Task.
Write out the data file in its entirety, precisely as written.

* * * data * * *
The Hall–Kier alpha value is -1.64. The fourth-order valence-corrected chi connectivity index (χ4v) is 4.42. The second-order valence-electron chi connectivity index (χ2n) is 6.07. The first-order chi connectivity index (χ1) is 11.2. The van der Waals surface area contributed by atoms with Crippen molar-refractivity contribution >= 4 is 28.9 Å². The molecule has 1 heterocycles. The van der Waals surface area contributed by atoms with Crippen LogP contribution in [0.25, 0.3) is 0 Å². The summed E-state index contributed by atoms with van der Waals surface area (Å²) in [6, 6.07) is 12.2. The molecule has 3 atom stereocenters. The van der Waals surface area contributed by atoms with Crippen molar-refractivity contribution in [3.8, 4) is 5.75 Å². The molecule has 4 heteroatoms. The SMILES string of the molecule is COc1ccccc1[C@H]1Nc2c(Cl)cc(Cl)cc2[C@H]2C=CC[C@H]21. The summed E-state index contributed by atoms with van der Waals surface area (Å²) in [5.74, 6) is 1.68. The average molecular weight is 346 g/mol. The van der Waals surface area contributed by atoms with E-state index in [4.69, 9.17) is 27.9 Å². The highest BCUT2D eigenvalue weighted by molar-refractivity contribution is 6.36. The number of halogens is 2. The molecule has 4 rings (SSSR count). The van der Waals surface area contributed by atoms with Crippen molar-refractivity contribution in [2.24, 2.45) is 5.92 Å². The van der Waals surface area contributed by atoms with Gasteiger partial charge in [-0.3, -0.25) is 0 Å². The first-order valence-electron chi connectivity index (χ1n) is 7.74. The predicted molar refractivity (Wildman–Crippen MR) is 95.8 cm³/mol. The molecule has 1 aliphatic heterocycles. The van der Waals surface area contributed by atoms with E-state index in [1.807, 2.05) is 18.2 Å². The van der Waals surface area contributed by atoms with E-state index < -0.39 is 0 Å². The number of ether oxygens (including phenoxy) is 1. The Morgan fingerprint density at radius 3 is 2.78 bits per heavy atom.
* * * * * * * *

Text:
The Hall–Kier alpha value is -1.64. The fourth-order valence-corrected chi connectivity index (χ4v) is 4.42. The second-order valence-electron chi connectivity index (χ2n) is 6.07. The first-order chi connectivity index (χ1) is 11.2. The van der Waals surface area contributed by atoms with Crippen molar-refractivity contribution >= 4 is 28.9 Å². The molecule has 1 heterocycles. The van der Waals surface area contributed by atoms with Crippen LogP contribution in [0.25, 0.3) is 0 Å². The summed E-state index contributed by atoms with van der Waals surface area (Å²) in [6, 6.07) is 12.2. The molecule has 3 atom stereocenters. The van der Waals surface area contributed by atoms with Crippen molar-refractivity contribution in [3.8, 4) is 5.75 Å². The molecule has 4 heteroatoms. The SMILES string of the molecule is COc1ccccc1[C@H]1Nc2c(Cl)cc(Cl)cc2[C@H]2C=CC[C@H]21. The summed E-state index contributed by atoms with van der Waals surface area (Å²) in [5.74, 6) is 1.68. The average molecular weight is 346 g/mol. The van der Waals surface area contributed by atoms with E-state index in [4.69, 9.17) is 27.9 Å². The highest BCUT2D eigenvalue weighted by molar-refractivity contribution is 6.36. The number of halogens is 2. The molecule has 4 rings (SSSR count). The van der Waals surface area contributed by atoms with Crippen molar-refractivity contribution in [2.24, 2.45) is 5.92 Å². The van der Waals surface area contributed by atoms with Gasteiger partial charge in [-0.3, -0.25) is 0 Å². The first-order valence-electron chi connectivity index (χ1n) is 7.74. The predicted molar refractivity (Wildman–Crippen MR) is 95.8 cm³/mol. The molecule has 1 aliphatic heterocycles. The van der Waals surface area contributed by atoms with E-state index in [1.807, 2.05) is 18.2 Å². The van der Waals surface area contributed by atoms with E-state index < -0.39 is 0 Å². The number of ether oxygens (including phenoxy) is 1. The Morgan fingerprint density at radius 3 is 2.78 bits per heavy atom.